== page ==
But the carmaker says there's nothing it can do.
Tesla has been plagued with problem after problem in recent months. Not only is the manufacturer being investigated by the NHTSA for a spate of recent car accidents, but the brand also faces a significant recall of Tesla Model 3 and Model Y vehicles in China. To top it all off, it seems like rats have taken a liking to their cars. According to the New York Post, Sarah Williams, a 41-year-old physician who lives in Manhattan, recently discovered a rat in the glove compartment of her Tesla Model 3. The rodent had caused thousands of dollars in damage. This isn't the first time we've reported on rat-on-car terrorism. A couple of years ago, Toyota faced a similar problem, and it seems that rats have taken a liking to modern car wiring insulation.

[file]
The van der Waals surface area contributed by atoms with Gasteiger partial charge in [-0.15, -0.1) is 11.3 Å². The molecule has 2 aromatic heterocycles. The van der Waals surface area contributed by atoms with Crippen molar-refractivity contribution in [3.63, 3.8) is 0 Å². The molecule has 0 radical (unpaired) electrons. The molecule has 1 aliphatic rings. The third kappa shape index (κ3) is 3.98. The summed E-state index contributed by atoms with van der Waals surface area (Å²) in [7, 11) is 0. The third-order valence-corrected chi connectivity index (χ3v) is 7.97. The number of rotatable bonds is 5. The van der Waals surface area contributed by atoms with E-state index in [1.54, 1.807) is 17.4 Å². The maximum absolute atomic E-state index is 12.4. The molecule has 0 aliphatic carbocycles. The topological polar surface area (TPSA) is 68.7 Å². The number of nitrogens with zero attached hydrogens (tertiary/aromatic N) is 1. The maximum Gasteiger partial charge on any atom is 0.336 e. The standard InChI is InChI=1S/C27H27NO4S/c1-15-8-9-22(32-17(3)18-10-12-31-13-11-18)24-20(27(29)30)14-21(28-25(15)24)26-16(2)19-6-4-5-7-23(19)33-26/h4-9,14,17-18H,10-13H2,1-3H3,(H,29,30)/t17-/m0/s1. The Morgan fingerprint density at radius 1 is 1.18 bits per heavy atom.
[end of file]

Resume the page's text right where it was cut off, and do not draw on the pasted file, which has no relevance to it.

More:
Williams, who drives her 2018 Model 3 to work every day, took the vehicle to her local Tesla dealership in mid-May after her air conditioner had stopped working. The bill for the damage totaled $5,000, which Tesla refused to cover, and after two months, the repair job is yet to be completed.
"Most auto manufacturers use the soybean vs. oil in their wire insulation for newer vehicles because it is less expensive and better for the environment. The use of this material would not be considered a 'defect' in design or use … Considering there are too many factors outside of Tesla's control we cannot cover this under a warranty or repair," said Tesla service adviser Jose Solis in an email to Williams.
The rat-friendly soy-based wiring insulation has caused headaches for many manufacturers of late, but carmakers claim that damages caused by rats are an act of nature, and thus they cannot cover the damages caused. In 2018 a judge tossed a lawsuit against Toyota by 21 plaintiffs for a similar issue related to the soy coated wiring. Williams recommends that prospective Tesla buyers hold off until the brand fixes the problem. "Who cares if you have this great technology if a rat is in there eating the wires?" she said.